Several other small theater companies also perform at The Den Theatre location. Check them out. These small companies are the lifeblood of Chicago theater. www.thedentheatre.com
Julius Caesar is the current play at Chicago Shakespeare. It’s not my favorite Shakespeare but I liked the visual style and setting of this production. It’s a contemporary political drama – that’s probably an irresistible approach for a director and serves to demonstrate how Shakespeare can explore human character flaws in any era. Before the play starts, the scene is the Roman Forum, populated by sellers of hot dogs and political buttons, Roman citizens taking photos with their smartphones, and a banner promoting Julius Caesar’s website: www.caesarforall.com. The play is well acted and its scenes of strife bring life to the conspiracy against Caesar.
An essay in the Chicago Shakespeare playbill points out that the play was relevant to the American Republic from the beginning – in its “neoclassical constitution and the gargantuan neo-Roman buildings that would give it palpable form.” And we have also inherited the “irreconcilable conflicts that provoke its violence.” Just as Caesar was considered by his enemies to be an illegitimate leader, some American presidents have been the subject of polarized opinion about their right to lead. In the Civil War era, supporters of slavery would not recognize Lincoln’s leadership, just as today a certain wingnut fringe persists in denying President Obama’s citizenship. And my very rightwing father despised FDR and thought his third and fourth terms were illegitimate and illegal. (They would be today because of the 22nd Amendment.)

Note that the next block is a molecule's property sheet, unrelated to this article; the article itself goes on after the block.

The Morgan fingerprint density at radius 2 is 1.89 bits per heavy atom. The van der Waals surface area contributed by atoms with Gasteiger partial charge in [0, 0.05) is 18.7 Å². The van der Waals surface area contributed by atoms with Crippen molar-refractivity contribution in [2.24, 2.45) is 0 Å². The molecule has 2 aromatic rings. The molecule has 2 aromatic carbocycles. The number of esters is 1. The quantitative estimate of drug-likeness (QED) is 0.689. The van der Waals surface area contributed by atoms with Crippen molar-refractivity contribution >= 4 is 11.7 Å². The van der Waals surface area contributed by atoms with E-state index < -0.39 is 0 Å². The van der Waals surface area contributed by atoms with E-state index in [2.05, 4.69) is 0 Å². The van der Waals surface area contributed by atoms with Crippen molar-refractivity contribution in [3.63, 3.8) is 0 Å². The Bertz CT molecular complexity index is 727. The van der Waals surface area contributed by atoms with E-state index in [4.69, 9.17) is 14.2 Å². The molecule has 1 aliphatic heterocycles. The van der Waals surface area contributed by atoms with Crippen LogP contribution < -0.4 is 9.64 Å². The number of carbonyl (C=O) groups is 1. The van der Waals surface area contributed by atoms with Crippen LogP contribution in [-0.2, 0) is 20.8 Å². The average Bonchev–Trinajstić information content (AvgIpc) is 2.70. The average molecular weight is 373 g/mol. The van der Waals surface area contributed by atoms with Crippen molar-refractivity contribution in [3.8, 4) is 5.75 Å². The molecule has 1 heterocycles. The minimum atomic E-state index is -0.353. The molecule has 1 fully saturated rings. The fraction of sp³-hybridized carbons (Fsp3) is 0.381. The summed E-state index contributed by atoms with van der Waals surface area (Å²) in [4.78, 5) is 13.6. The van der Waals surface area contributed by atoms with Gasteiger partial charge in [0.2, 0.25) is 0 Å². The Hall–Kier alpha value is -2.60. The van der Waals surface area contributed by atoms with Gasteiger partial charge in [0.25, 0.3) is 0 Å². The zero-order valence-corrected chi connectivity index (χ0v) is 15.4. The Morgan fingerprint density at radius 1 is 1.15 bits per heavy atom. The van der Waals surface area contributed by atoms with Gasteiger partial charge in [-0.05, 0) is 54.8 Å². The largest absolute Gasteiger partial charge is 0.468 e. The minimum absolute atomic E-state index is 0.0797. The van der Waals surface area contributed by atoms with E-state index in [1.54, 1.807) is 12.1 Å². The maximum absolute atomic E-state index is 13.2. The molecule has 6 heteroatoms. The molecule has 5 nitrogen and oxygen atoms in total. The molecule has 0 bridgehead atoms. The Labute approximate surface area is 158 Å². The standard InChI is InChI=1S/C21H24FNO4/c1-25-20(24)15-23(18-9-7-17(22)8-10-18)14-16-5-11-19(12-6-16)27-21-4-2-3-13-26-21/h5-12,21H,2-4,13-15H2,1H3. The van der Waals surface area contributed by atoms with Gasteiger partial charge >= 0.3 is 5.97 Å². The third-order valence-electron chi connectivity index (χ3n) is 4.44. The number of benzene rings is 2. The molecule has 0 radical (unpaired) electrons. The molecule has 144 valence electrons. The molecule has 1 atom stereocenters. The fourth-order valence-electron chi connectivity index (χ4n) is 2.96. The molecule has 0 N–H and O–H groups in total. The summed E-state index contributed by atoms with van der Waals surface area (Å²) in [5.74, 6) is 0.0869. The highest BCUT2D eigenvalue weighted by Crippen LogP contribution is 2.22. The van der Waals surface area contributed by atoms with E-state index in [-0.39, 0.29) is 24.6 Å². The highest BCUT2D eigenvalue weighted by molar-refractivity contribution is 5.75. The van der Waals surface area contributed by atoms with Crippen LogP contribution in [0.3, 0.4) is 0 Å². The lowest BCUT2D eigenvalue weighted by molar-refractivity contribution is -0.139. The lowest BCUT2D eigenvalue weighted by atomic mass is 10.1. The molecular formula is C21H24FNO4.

Julius Caesar runs through March 24. See it if for its visually stunning presentation and reminders of how political conspiracy can infect the body politic.
Folk and funk at the Symphony Center. Wednesday night’s concert featured Richard Thompson and his Electric Trio in a fabulous one-hour set on the symphony stage, followed by Emmylou Harris and Rodney Crowell performing songs from their recent album, Old Yellow Moon. The Thompson set was amazing and he deserves his reputation as one of the greatest guitarists ever. (For some reason, he slipped from #19 in 2003 to #59 in 2011 on the Rolling Stone list of 100 greatest guitarists, living and not. That confirms my view that the list is made up by one person after a long day without coffee. Just start with Jimi Hendrix as #1 and then shuffle the cards for the rest.)
The Thompson trio played songs such as “Good Things Happen to Bad People,” the beautiful “Salford Sunday” and “Saving the Good Stuff for You.” Harris and Crowell played a fine acoustic set with their seven-piece band and then Thompson joined them on stage for another number. Greg Kot’s review in the Tribune gives a good description of the concert – and of Thompson’s playing wizardry. http://trib.in/YcsMjq
I know most people were at the concert to see the marvelous Emmylou. She was fine and her songs with Crowell were well done. But I was there to see Richard Thompson Electric. And he was.
What’s next on Nancy’s calendar? Concerning Strange Devices from the Distant West at Timeline Theatre, Coriolanus at The Hypocrites, and an overview of the Picasso and Chicago exhibit at the Art Institute.